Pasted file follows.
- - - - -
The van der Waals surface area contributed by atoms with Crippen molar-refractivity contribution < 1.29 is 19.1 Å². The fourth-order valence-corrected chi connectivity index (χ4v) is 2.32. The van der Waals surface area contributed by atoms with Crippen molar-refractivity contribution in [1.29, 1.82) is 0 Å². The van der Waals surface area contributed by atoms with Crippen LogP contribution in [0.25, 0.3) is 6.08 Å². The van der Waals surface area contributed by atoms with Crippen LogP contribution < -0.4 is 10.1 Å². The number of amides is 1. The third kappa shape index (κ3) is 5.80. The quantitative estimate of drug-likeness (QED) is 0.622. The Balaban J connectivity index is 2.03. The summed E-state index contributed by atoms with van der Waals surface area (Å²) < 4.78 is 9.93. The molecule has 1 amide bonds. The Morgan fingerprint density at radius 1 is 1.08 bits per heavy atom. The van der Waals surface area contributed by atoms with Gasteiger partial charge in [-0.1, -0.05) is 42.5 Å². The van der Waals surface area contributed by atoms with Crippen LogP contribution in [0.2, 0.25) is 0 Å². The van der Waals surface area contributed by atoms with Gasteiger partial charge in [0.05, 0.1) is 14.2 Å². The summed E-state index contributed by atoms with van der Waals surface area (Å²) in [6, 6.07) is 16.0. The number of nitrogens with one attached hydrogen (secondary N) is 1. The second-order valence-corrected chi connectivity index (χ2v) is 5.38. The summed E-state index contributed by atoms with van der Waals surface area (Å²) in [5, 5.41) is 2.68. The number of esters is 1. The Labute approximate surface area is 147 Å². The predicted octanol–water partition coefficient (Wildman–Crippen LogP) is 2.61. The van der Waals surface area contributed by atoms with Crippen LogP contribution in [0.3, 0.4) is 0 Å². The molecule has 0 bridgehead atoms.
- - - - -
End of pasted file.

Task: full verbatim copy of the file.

The van der Waals surface area contributed by atoms with Crippen molar-refractivity contribution < 1.29 is 19.1 Å². The fourth-order valence-corrected chi connectivity index (χ4v) is 2.32. The van der Waals surface area contributed by atoms with Crippen molar-refractivity contribution in [1.29, 1.82) is 0 Å². The van der Waals surface area contributed by atoms with Crippen LogP contribution in [0.25, 0.3) is 6.08 Å². The van der Waals surface area contributed by atoms with Crippen LogP contribution < -0.4 is 10.1 Å². The number of amides is 1. The third kappa shape index (κ3) is 5.80. The quantitative estimate of drug-likeness (QED) is 0.622. The Balaban J connectivity index is 2.03. The summed E-state index contributed by atoms with van der Waals surface area (Å²) < 4.78 is 9.93. The molecule has 1 amide bonds. The Morgan fingerprint density at radius 1 is 1.08 bits per heavy atom. The van der Waals surface area contributed by atoms with Gasteiger partial charge in [-0.1, -0.05) is 42.5 Å². The van der Waals surface area contributed by atoms with Crippen LogP contribution in [0.2, 0.25) is 0 Å². The van der Waals surface area contributed by atoms with Gasteiger partial charge in [0.05, 0.1) is 14.2 Å². The summed E-state index contributed by atoms with van der Waals surface area (Å²) in [6, 6.07) is 16.0. The number of nitrogens with one attached hydrogen (secondary N) is 1. The second-order valence-corrected chi connectivity index (χ2v) is 5.38. The summed E-state index contributed by atoms with van der Waals surface area (Å²) in [5, 5.41) is 2.68. The number of esters is 1. The Labute approximate surface area is 147 Å². The predicted octanol–water partition coefficient (Wildman–Crippen LogP) is 2.61. The van der Waals surface area contributed by atoms with Crippen LogP contribution in [0.3, 0.4) is 0 Å². The molecule has 0 bridgehead atoms.